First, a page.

10 Ways To De-Sissyfy Your Kid Part 2

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6. Danger Jumping!
One of the basic human fears is that of falling, which is also referred to as ground engagement. Most young kids are fearless and later fears are conditioned into them via the parent. This begins at a young age from constant admonishments to …be careful or you might get hurt! Falling down is natural for small children, their bodies are pliable, resilient, and for the most part they bounce back up with no lasting damage. I often observe parents over-reacting to their child’s fall, making a big fuss based upon their own fears, which leads to the kid believing something much worse happened than actually occurred. Way back when, I read about the Gracie jiujitsu family (and later some Russian articles) which described a system of “baby-tossing”. In my former gym, I have a photo of Helio Gracie tossing one of his infant sons to his brother, Carlos. It’s claimed this practice builds not only fearlessness but tremendous courage in a child and I believe this to be true. From the time he was able to sit up by himself, I tossed Zak high in the air, by myself or to others. I also held him upside-down by the feet and swung him around my body or between my legs in his baby seat, like a kettlebell swing. The fear of falling seriously holds kids back in contact sports. As a coach, I saw kids everyday holding themselves back, tentative and afraid of getting hurt. Ironically, these fearful children were usually the first to get hurt, despite their tentativeness.

One way of building confidence and fearlessness into a child is a practice I call Danger Jumping! Kids who haven’t yet been negatively programmed LOVE to jump off stuff. The way I worked it with my kids in our bi-level living room was I’d have the kids jumping off the dining room railing ten feet down onto the couch, which I’d covered with extra pillows to break their falls. Sometimes we’d take all the cushions off the couch, along with all the throw pillows in the house, form a big pile, and they’d jump right into that. My kids became so fearless they trained themselves to jump down nearly a complete flight of stairs…without injury. One game we’d play was Indiana Jones and the Temple of Death! where I’d grab a large stability ball (so big it barely fit into the stair well) and rolled it down from the top step just behind the kid tearing down the stairs. The goal was getting to the bottom before getting hit by the ball and their minds, the ball was a gigantic granite boulder, just like in the movie, on the verge of crushing them. You’ve got to move quickly to get down a flight of stairs before a stability ball!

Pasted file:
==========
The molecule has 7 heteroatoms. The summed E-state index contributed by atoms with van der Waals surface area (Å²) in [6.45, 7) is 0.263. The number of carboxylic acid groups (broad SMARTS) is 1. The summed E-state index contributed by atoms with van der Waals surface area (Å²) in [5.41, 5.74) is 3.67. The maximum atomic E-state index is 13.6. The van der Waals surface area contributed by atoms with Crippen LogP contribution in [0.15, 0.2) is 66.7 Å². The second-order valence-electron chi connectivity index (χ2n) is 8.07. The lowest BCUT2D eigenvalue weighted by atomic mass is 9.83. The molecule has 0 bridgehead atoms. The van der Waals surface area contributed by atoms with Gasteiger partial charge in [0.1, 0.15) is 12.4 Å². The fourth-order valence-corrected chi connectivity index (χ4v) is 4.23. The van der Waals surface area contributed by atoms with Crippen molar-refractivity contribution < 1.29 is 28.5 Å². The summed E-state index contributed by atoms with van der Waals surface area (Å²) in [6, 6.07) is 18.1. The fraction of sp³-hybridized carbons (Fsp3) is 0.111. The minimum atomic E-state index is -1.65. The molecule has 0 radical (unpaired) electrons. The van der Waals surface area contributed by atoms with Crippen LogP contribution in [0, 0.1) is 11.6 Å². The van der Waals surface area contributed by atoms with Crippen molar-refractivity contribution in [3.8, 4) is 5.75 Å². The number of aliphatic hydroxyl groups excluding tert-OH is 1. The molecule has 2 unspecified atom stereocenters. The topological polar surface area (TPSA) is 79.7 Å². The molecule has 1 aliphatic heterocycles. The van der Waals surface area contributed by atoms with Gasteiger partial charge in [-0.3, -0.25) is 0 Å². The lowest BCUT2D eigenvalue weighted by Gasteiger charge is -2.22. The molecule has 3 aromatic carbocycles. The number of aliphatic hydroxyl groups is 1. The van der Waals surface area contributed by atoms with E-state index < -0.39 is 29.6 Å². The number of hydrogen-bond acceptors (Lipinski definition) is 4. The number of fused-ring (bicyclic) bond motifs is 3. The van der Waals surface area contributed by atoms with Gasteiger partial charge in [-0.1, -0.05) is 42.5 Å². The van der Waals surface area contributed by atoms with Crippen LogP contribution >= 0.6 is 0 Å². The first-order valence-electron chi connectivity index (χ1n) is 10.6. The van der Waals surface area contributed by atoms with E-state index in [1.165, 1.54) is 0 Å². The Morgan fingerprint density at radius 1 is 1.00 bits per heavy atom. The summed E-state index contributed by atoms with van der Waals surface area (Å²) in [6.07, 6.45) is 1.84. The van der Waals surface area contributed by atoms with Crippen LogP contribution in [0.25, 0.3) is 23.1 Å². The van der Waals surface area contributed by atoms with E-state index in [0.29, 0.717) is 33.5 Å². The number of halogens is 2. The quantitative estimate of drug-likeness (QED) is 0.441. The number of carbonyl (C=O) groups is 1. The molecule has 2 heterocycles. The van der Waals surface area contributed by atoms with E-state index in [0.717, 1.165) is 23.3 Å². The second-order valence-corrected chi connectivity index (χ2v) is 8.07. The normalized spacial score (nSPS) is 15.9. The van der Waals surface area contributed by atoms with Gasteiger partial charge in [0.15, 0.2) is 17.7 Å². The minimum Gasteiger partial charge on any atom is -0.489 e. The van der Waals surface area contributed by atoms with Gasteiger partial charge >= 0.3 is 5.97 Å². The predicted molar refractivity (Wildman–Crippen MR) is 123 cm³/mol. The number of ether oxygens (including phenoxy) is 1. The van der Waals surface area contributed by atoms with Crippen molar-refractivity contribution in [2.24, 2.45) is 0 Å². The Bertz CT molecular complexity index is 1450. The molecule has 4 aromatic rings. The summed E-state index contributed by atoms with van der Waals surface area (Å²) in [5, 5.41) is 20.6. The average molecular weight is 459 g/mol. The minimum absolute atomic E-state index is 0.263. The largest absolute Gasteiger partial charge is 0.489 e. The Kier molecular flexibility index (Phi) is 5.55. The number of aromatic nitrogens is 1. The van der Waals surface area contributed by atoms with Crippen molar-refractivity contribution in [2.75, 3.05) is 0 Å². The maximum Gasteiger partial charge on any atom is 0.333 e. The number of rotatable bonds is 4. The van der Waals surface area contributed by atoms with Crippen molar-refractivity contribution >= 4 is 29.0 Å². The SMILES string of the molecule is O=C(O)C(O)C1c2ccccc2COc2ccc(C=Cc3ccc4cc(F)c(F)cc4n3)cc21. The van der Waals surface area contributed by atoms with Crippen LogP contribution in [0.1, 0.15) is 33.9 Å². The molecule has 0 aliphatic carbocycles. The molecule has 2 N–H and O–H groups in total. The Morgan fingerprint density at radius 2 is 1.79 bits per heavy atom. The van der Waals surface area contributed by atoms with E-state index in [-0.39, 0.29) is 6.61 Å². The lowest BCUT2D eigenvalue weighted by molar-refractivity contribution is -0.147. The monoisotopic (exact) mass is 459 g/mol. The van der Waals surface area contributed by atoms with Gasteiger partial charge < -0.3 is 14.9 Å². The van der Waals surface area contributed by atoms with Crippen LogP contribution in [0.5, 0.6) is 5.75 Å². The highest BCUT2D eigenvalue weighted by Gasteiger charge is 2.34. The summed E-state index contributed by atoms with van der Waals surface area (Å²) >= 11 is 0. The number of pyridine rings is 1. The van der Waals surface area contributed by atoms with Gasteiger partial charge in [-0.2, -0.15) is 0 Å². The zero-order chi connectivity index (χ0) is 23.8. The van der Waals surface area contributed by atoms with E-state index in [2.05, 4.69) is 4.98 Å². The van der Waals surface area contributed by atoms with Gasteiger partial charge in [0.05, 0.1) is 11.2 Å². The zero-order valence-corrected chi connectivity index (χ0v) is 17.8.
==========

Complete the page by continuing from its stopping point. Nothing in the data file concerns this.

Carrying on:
7. Encourage your kid to self-locomote
Don’t be so quick to give them rides! Make them walk, ride their bikes or even run to the store. Too many parents mollycoddle and provide taxi service when the best thing is for their kids to move themselves.

8. Teach your kid to swim
Fear of water is another basic human fear. Newborn babies instinctively know to hold their breath and paddle and bob in water. They are unafraid and even comfortable in a liquid medium. Very soon, they lose that comfort, becoming more scared as young children. There are so many needless drownings, so easily prevented by teaching kids the rudiments of swimming. There are limitless fun, fitness games you can play in the pool, including diving for coins, lap swimming under water and towing things around the pool.